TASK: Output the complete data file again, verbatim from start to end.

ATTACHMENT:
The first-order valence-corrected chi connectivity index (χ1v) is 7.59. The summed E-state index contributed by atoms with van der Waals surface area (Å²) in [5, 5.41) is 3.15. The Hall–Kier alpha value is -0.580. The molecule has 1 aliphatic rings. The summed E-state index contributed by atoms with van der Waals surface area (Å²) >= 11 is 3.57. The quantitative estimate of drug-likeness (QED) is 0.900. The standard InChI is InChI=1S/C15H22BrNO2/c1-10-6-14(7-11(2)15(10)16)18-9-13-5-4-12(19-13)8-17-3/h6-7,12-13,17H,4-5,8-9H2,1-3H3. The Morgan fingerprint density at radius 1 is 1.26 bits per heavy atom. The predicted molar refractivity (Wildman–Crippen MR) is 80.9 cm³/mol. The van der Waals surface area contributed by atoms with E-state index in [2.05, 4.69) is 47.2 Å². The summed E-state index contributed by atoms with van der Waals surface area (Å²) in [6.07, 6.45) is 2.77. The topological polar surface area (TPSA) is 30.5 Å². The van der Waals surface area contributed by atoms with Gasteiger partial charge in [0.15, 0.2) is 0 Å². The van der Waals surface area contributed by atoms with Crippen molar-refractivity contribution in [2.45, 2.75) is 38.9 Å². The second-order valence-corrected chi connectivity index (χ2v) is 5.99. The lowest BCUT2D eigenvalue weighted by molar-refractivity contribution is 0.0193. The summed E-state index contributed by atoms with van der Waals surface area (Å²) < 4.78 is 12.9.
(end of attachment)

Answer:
The first-order valence-corrected chi connectivity index (χ1v) is 7.59. The summed E-state index contributed by atoms with van der Waals surface area (Å²) in [5, 5.41) is 3.15. The Hall–Kier alpha value is -0.580. The molecule has 1 aliphatic rings. The summed E-state index contributed by atoms with van der Waals surface area (Å²) >= 11 is 3.57. The quantitative estimate of drug-likeness (QED) is 0.900. The standard InChI is InChI=1S/C15H22BrNO2/c1-10-6-14(7-11(2)15(10)16)18-9-13-5-4-12(19-13)8-17-3/h6-7,12-13,17H,4-5,8-9H2,1-3H3. The Morgan fingerprint density at radius 1 is 1.26 bits per heavy atom. The predicted molar refractivity (Wildman–Crippen MR) is 80.9 cm³/mol. The van der Waals surface area contributed by atoms with E-state index in [2.05, 4.69) is 47.2 Å². The summed E-state index contributed by atoms with van der Waals surface area (Å²) in [6.07, 6.45) is 2.77. The topological polar surface area (TPSA) is 30.5 Å². The van der Waals surface area contributed by atoms with Gasteiger partial charge in [0.15, 0.2) is 0 Å². The van der Waals surface area contributed by atoms with Crippen molar-refractivity contribution in [2.45, 2.75) is 38.9 Å². The second-order valence-corrected chi connectivity index (χ2v) is 5.99. The lowest BCUT2D eigenvalue weighted by molar-refractivity contribution is 0.0193. The summed E-state index contributed by atoms with van der Waals surface area (Å²) < 4.78 is 12.9.